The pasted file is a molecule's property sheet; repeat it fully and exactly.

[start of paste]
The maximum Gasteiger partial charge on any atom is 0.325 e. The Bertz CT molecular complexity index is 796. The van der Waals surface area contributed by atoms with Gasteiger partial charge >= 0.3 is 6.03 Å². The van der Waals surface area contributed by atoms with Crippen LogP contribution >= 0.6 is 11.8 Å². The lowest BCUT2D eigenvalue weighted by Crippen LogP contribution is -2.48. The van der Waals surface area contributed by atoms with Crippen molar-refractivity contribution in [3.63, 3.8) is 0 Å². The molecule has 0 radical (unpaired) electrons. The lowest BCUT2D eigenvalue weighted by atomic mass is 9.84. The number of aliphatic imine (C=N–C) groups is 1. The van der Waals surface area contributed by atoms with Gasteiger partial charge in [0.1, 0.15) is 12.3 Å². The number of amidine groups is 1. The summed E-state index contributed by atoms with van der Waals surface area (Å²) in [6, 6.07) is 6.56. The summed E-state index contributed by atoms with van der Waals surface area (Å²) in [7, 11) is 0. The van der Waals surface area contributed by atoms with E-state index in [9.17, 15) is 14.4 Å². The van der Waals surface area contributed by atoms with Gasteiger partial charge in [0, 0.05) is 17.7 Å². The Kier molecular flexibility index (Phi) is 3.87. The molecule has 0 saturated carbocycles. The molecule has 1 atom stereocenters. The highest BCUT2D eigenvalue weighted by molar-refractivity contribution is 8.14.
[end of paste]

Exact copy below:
The maximum Gasteiger partial charge on any atom is 0.325 e. The Bertz CT molecular complexity index is 796. The van der Waals surface area contributed by atoms with Gasteiger partial charge >= 0.3 is 6.03 Å². The van der Waals surface area contributed by atoms with Crippen LogP contribution >= 0.6 is 11.8 Å². The lowest BCUT2D eigenvalue weighted by Crippen LogP contribution is -2.48. The van der Waals surface area contributed by atoms with Crippen molar-refractivity contribution in [3.63, 3.8) is 0 Å². The molecule has 0 radical (unpaired) electrons. The lowest BCUT2D eigenvalue weighted by atomic mass is 9.84. The number of aliphatic imine (C=N–C) groups is 1. The van der Waals surface area contributed by atoms with Gasteiger partial charge in [0.1, 0.15) is 12.3 Å². The number of amidine groups is 1. The summed E-state index contributed by atoms with van der Waals surface area (Å²) in [6, 6.07) is 6.56. The summed E-state index contributed by atoms with van der Waals surface area (Å²) in [7, 11) is 0. The van der Waals surface area contributed by atoms with E-state index in [9.17, 15) is 14.4 Å². The van der Waals surface area contributed by atoms with Gasteiger partial charge in [0, 0.05) is 17.7 Å². The Kier molecular flexibility index (Phi) is 3.87. The molecule has 0 saturated carbocycles. The molecule has 1 atom stereocenters. The highest BCUT2D eigenvalue weighted by molar-refractivity contribution is 8.14.